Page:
"Bell Telephone was regarded as a little piece of paradise for those of us who had known our fathers coming home from work with their faces completely black. Most of the Bell workers were sons of miners. For us, having a ‘clean’ job represented progress on the social scale. And our salaries were 30% higher than the regional average", explains Willy Ray. "Many of the people affected by cancer think that this is just part of the natural order. They make no connection with their work", he adds.

Tongues start to loosen

For Willy and the CAPD activists, who were already seasoned media users as a result of their previous mobilisation for the victims of asbestos, there was no question of burying their heads in the sand. They alerted the press who, between May and December 2012, published around 10 articles on the case. Following this media coverage, tongues started to loosen.

A former maintenance engineer invited the group to investigate the aspect of chemical products and ambient air pollution, particularly at the welding posts, whereas the CAPD activists had mainly focused on the asbestos contained in the plant’s fire doors.

A general practitioner, in particular, came forward. As part of a prevention programme organised by a regional public health body, between 1985 and 1987 he carried out cancer screening consultations among some of the female staff at Bell Telephone. In an email sent to the group, this doctor recalls "having noted at the time an abnormally high proportion of cancers in this company, including thyroid cancers." The doctor confirms in this email that he alerted his managers to the worrying results of his examinations of the female workers. The following year he was not re-appointed to carry out the screening at this plant …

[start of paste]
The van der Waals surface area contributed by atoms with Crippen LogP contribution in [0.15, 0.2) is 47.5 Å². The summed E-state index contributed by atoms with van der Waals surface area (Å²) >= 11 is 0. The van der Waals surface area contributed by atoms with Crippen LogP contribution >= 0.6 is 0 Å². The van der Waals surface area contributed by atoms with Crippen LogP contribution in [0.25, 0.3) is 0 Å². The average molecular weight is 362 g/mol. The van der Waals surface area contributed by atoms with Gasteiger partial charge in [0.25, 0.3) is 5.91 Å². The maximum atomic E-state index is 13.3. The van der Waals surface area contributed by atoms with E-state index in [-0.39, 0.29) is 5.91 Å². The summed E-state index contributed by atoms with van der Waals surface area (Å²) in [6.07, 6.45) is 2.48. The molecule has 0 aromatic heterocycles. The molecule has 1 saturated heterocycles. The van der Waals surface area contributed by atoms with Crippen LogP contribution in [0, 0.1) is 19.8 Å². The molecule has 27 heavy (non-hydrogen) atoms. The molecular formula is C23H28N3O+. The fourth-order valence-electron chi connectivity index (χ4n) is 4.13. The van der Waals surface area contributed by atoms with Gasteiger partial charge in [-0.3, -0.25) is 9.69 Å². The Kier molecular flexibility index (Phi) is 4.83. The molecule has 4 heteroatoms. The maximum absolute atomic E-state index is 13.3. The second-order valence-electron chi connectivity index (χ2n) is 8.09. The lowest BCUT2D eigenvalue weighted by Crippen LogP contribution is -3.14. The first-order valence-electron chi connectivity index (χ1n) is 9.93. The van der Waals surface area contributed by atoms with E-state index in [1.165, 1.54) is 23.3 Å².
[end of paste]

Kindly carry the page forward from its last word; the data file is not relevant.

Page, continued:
These revelations clearly reinforce the belief of the former workers in the link between their medical condition and their former trade. The problem is that, when they try to get their hands on the medical reports from the screening campaigns, the body that initiated these campaigns replies that these files have disappeared.

They have not been any more successful with the Fonds des maladies professionnelles (FMP) or Occupational Diseases Fund, which is the public institution responsible for compensating workers who have suffered an illness due to their work.

Willy Ray bemoans the situation as follows: "We have filed around 20 cases, mainly involving cancer. All have been refused by the FMP. There is nothing medical about this organisation. They are just officials who put on a medical hat to justify their lack of action, and they never recognise anything. Their main concern is to ensure that as little money as possible leaves their coffers".